SVs and copy number variations (CNV) were identified mainly in the NF1, TP53, PTEN and KIT genes, while structural rearrangements producing kinase fusions that may activate the MAPK pathway were reported in the RAF1, RAC1, MAP2K2, MAP3K9, TRRAP and PAK1 genes [24]. BRAF fusion genes such as AGK-BRAF, ERC1-BRAF and CNTNAP2-BRAF that retained the BRAF kinase domain with a loss of the autoinhibitory domain were also identified [26]. Other fusion genes involved receptor tyrosine kinases, such as NTRK3 and ALK. Interestingly, the authors also observed 23% of acral melanomas with structural rearrangements or deletions affecting NF1 [26].
The differences between the mutational statuses of cutaneous acral and nail melanomas have been reported in the COSMIC database, describing mutations of BRAF, NRAS and KIT in 14.6%, 8.8% and 11.9% of cutaneous acral melanoma cases, compared to 10.2%, 33.3% and 19% in nail melanomas, respectively [27]. Mutations in other genes have a significantly lower frequency, with acral lesions showing changes of TP53 in 8.7% and SKT11 in 4.3% of cases and nail melanomas harboring mutations of GNA11 in 2.2%. The whole exome sequencing study performed by Lee et al. (2018) revealed additional differences, with cutaneous acral melanoma carrying BRAF and NRAS mutations while nail lesions showed a higher number of copy number alterations (median of 17 for acral vs. 42 for the nail apparatus). A genomic aberration of CARD11; chromatin remodeling genes (ARID2, ARID1A and ARID1B) and protein phosphatase genes (PTPRB and PTPRK) were distinctive for nail lesions in that study [28].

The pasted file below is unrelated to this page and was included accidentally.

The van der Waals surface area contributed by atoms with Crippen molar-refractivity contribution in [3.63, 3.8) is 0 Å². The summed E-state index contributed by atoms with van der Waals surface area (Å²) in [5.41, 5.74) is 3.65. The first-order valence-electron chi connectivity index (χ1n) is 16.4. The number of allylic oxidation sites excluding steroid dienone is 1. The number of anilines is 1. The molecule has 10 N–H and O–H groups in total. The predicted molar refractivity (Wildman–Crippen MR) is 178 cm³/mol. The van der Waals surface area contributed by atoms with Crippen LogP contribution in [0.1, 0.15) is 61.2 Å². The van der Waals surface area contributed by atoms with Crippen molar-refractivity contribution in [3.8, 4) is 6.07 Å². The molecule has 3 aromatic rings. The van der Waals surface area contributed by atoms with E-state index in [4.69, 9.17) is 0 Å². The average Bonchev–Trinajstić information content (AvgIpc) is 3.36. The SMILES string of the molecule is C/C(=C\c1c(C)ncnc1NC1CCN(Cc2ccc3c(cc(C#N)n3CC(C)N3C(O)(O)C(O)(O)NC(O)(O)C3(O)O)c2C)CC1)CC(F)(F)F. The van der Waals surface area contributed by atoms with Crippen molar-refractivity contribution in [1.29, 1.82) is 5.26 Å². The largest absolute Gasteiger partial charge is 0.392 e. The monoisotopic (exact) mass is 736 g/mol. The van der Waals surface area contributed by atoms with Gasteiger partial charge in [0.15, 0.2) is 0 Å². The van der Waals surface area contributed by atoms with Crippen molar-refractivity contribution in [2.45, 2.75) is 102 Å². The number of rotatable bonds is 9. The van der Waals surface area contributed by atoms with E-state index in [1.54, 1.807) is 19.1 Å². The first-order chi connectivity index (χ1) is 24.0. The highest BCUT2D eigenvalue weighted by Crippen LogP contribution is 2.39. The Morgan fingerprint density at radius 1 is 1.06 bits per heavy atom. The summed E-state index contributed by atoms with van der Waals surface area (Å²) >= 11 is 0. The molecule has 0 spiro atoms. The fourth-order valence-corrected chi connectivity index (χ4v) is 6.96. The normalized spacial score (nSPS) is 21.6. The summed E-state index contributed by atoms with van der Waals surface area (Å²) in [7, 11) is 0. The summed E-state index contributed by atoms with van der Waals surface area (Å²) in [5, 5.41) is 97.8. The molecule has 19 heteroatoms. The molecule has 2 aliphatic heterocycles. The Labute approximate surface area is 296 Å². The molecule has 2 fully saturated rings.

The combined use of BRAF and MEK inhibitors is one of the standards of care for patients with advanced BRAF-mutant melanomas. Several clinical experiences, on a limited number of patients, have shown significant responses with the use of c-KIT inhibitors in melanoma patients harboring mutations in exons 9, 11 or 13 [29]. A Chinese phase II study found response rates of 20–30% with prolonged progression-free survival in patients treated with imatinib [30]. Immune checkpoint blockade therapies—in particular, anti-PD-1 antibodies—showed great potential in acral melanomas: survival was longer in patients treated with immune checkpoint inhibitors as the first-line treatment than in patients receiving other systemic therapies (e.g., BRAF/MEK inhibitors and chemotherapy). The response rates to PD-1 blockades in patients with acral and mucosal melanomas have been comparable to the published rates in cutaneous melanoma and support the routine use of PD-1 blockades in clinical practice [31].

2.2. Scalp Melanomas